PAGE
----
Housing Is Tanking in the Northeast. Guess Why.
(Bloomberg Opinion) -- Sales of new single-family houses were down 13.2 percent in September from a year earlier, the Census Bureau reported Wednesday. That’s a lot — the biggest year-over-year percentage decline since April 2011, when the housing bust was still busting.
It is also within the margin of error. The Census Bureau doesn’t go out and count every home sold. It takes a sample, and it estimates that there is a 90 percent likelihood that actual home sales nationwide in September were somewhere between 26.8 percent lower than a year before and 0.4 percent higher. The midpoint of that range is 13.2 percent.
There was one region of the country, though, where home sales were definitely down by a lot. That would be the Northeast, where new home sales fell year over year at a rate somewhere between 31.2 percent and 71.4 percent (midpoint: 51.3 percent):
Why might this have happened? Nationwide, rising interest rates would seem to be the obvious culprit for any decline in home sales. The average 30-year fixed mortgage rate was 4.85 percent as of Oct. 18, up from 3.88 percent a year before and higher than it’s been since 2011, according to Freddie Mac. “High mortgage rates are preventing consumers from making quick decisions on home purchases,” National Association of Realtors chief economist Lawrence Yun said in reporting a 4.1 percent year-over-year drop in existing home sales last week.
But there’s this other thing that’s weighing on the Northeastern housing market: the provision in the Tax Cuts and Jobs Act passed by Congress and signed into law by President Donald Trump in December that restricts deductions for state and local taxes (aka SALT) to $10,000 a year. Some homeowners in states with (1) high housing prices and (2) high property tax rates will see much bigger tax bills as a result. Those homeowners happen to be concentrated in the Northeast. According to the Tax Foundation, the states with the biggest per-capita property tax bills are, in descending order, New Jersey, New Hampshire, Connecticut, New York and Vermont.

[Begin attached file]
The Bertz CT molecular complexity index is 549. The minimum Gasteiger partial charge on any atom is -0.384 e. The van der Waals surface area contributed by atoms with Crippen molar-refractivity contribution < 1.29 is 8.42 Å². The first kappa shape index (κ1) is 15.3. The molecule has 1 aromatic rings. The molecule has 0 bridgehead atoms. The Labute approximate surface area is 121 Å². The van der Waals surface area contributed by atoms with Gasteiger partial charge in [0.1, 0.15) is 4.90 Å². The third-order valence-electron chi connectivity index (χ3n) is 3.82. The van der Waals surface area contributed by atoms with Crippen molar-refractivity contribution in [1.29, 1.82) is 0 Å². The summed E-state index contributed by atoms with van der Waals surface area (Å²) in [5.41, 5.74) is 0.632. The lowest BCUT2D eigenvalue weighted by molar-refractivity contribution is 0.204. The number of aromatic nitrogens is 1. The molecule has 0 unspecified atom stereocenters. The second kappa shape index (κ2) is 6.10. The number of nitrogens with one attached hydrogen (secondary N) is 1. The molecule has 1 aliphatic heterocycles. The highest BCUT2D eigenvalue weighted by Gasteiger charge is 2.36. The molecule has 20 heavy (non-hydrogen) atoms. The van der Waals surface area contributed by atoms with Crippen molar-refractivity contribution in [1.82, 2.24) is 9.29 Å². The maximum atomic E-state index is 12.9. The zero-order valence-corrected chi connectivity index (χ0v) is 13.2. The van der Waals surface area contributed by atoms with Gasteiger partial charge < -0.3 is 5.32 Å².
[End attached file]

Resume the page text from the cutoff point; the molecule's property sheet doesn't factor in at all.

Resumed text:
The SALT effect seems to be showing up in prices as well, with the New York area (which includes suburban counties in Connecticut, New Jersey and Pennsylvania) the worst performer this year to date among the 20 metro areas tracked by S&P CoreLogic Case-Shiller Home Price Indices.
Existing home sales have declined even more rapidly in the West than in the Northeast. But that seems to be more about high prices than the loss of the tax deduction. The West has by far the most expensive houses in the country, but California ranks 21st in per-capita property taxes, and the other populous Western states rank even lower. Lots of affluent Californians will still be hit hard by the reduction in the state and local tax deduction, but it will be mostly because of no longer being able to deduct all of their state income taxes, so the impact on the housing market will be less direct.
To be sure, the Northeastern decline isn’t what’s driving the national decline in new home sales — if in fact there is a national decline in new home sales. It’s just not a big enough market.
So blame the Federal Reserve and the stronger economy (and maybe the rising federal deficit) for any national housing slump. In the Northeast, though, you can thank the authors of the Tax Cuts and Jobs Act.
This column does not necessarily reflect the opinion of the editorial board or Bloomberg LP and its owners.
Justin Fox is a Bloomberg Opinion columnist covering business. He was the editorial director of Harvard Business Review and wrote for Time, Fortune and American Banker. He is the author of “The Myth of the Rational Market.”
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